Director: Cheung Sam
Starring: Jason Pai Piao, Ingrid Hu
An early Basher from 1972 that despite containing all the generic trappings of the genre, manages to separate itself a bit by creating an unusual setback for our main hero as well as providing a faster and breezier pace than usual, courtesy of director Cheung Sam.
Jason Pai Piao plays Fong Man, a prominent member of a Chinese Boxing school run by his blind father/Instructor. The students are often distracted by national televised fights and are particularly enamored by the current champion, "Gorilla", who easily wins each of his bouts. The students want to enter, but their blind teacher knows better, "The matches are thrown. It's run by gangsters" he dismissively explains. One student however, secretly enters the contest anyway and finds the situation to be true. When he refuses to throw the fight (it ends in a draw) he is later killed in the streets by the gang's thugs. Fong (unbeknownst to his father) challenges Gorilla himself. Gorilla's gangster boss seeing Fong as a major threat, first attempts to win him over by having his floozy mistress "befriend" him. When she fails (predictably, she winds up falling for him), Fong is then attacked and blinded by more of the gang's thugs. Embarrassed and ashamed, Fong fesses up to his father who in return, teaches his son his special 'Blind" technique in order to defeat Gorilla.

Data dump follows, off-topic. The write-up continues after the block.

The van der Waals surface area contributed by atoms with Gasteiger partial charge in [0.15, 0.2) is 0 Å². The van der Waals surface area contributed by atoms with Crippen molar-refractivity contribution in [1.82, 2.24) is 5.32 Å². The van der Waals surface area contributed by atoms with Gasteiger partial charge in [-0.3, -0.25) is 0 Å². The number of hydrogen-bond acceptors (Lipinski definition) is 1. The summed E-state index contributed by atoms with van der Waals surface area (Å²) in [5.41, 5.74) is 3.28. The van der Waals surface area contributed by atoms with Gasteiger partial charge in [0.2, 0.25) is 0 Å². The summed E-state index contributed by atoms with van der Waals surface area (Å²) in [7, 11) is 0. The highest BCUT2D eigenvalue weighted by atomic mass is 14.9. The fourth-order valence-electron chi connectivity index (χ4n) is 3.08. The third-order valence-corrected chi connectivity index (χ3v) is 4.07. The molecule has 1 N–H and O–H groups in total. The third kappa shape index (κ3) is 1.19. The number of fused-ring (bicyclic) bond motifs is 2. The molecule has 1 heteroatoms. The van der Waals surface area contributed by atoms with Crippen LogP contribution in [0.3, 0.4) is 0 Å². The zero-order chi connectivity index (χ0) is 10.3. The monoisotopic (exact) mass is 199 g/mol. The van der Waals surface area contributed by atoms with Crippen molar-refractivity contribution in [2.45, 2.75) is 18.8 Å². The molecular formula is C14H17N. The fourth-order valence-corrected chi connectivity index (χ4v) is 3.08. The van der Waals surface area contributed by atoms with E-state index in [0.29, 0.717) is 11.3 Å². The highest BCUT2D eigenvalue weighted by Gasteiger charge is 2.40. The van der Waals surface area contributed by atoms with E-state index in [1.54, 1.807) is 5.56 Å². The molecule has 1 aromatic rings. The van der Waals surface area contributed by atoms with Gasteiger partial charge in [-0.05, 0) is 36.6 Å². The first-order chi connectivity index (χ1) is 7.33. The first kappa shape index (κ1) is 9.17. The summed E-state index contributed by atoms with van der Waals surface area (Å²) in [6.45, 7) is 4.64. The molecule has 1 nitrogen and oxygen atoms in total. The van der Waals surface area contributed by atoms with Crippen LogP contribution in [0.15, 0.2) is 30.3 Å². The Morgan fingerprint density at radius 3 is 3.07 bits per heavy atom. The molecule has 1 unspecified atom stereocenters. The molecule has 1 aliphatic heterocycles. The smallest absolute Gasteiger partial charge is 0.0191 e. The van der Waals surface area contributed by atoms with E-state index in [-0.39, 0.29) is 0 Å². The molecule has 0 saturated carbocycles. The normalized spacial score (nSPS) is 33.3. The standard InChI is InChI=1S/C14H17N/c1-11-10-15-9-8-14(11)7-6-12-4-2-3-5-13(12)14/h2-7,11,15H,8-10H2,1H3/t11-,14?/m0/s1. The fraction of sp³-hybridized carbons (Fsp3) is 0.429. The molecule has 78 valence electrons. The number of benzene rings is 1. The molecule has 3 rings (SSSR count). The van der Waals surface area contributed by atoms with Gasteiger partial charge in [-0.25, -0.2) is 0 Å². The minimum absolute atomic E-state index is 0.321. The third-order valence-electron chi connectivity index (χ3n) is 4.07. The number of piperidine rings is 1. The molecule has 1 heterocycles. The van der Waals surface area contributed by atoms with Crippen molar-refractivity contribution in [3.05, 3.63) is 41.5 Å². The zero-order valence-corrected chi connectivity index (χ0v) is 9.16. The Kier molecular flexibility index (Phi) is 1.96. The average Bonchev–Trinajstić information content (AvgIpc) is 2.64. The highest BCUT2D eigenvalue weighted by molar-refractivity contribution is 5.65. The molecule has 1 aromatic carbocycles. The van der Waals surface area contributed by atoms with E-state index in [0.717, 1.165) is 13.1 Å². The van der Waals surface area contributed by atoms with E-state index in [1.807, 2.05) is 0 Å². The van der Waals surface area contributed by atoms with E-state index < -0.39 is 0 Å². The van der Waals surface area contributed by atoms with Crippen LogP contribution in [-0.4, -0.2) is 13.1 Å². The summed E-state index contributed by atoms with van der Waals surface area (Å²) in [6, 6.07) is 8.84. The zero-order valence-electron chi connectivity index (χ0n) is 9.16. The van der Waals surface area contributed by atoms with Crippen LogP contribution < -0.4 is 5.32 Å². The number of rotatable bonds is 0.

Though on the surface Blind Boxer appears to merely go through the rock-em, sock-em paces, I was intrigued by both it's frankness (the blind teacher explaining that the fights are rigged as well as when Fong realizes the mistress was a plant, but sleeps with her anyway) as well as it's occasional subtelty (the slain fighter's sister interestingly underplayed by Ingrid Hu is clearly in love with Fong, but never does more than quietly give him an encouraging hug or a knowing glance). As these typically noisy bashers go, it's these moments that stuck in my head afterwards.
The action itelf is decent. There's lots of ring fighting. Normally I'm not that into tournament style action, but they are handled with zest and are fairly exciting to watch. The finale in which our heroes raid the baddies pad, makes for a suitably satisfying headknocker.
The Blind Boxer makes for recommended viewing for Basher fans. It's basic story is just different enough (with a definite 1940s Warner Bros. feel) and it's characters are given just enough depth to seperate this from so many others of this time period.
**1/2 / ****
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